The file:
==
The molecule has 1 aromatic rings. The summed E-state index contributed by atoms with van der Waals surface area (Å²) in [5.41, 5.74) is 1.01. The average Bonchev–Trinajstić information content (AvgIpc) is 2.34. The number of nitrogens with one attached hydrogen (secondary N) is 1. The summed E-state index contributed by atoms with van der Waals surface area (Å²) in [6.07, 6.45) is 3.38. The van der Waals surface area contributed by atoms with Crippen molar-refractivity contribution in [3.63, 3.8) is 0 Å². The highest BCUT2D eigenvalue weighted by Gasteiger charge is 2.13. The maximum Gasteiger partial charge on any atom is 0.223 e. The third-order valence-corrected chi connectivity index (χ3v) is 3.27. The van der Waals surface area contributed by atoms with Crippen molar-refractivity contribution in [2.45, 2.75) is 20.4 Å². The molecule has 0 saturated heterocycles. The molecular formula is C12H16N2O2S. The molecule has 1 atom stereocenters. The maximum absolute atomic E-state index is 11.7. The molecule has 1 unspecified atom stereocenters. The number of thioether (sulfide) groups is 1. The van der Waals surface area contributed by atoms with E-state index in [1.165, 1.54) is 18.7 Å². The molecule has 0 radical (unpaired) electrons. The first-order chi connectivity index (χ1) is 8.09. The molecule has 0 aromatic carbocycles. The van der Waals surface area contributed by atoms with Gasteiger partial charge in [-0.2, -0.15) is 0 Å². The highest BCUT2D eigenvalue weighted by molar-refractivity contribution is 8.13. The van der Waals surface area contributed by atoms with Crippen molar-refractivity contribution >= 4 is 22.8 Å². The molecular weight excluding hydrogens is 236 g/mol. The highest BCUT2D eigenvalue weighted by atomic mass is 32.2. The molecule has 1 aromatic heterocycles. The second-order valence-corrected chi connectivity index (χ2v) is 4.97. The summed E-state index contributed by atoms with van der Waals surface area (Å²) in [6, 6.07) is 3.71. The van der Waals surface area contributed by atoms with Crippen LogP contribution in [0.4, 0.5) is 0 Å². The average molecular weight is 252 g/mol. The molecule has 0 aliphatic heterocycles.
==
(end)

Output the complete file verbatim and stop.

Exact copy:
The molecule has 1 aromatic rings. The summed E-state index contributed by atoms with van der Waals surface area (Å²) in [5.41, 5.74) is 1.01. The average Bonchev–Trinajstić information content (AvgIpc) is 2.34. The number of nitrogens with one attached hydrogen (secondary N) is 1. The summed E-state index contributed by atoms with van der Waals surface area (Å²) in [6.07, 6.45) is 3.38. The van der Waals surface area contributed by atoms with Crippen molar-refractivity contribution in [3.63, 3.8) is 0 Å². The highest BCUT2D eigenvalue weighted by Gasteiger charge is 2.13. The maximum Gasteiger partial charge on any atom is 0.223 e. The third-order valence-corrected chi connectivity index (χ3v) is 3.27. The van der Waals surface area contributed by atoms with Crippen molar-refractivity contribution in [2.45, 2.75) is 20.4 Å². The molecule has 0 saturated heterocycles. The molecular formula is C12H16N2O2S. The molecule has 1 atom stereocenters. The maximum absolute atomic E-state index is 11.7. The molecule has 1 unspecified atom stereocenters. The number of thioether (sulfide) groups is 1. The van der Waals surface area contributed by atoms with E-state index in [1.165, 1.54) is 18.7 Å². The molecule has 0 radical (unpaired) electrons. The first-order chi connectivity index (χ1) is 8.09. The molecule has 0 aromatic carbocycles. The van der Waals surface area contributed by atoms with Gasteiger partial charge in [-0.2, -0.15) is 0 Å². The highest BCUT2D eigenvalue weighted by molar-refractivity contribution is 8.13. The van der Waals surface area contributed by atoms with Crippen molar-refractivity contribution >= 4 is 22.8 Å². The molecular weight excluding hydrogens is 236 g/mol. The highest BCUT2D eigenvalue weighted by atomic mass is 32.2. The molecule has 1 aromatic heterocycles. The second-order valence-corrected chi connectivity index (χ2v) is 4.97. The summed E-state index contributed by atoms with van der Waals surface area (Å²) in [6, 6.07) is 3.71. The van der Waals surface area contributed by atoms with Crippen LogP contribution in [0.4, 0.5) is 0 Å². The average molecular weight is 252 g/mol. The molecule has 0 aliphatic heterocycles.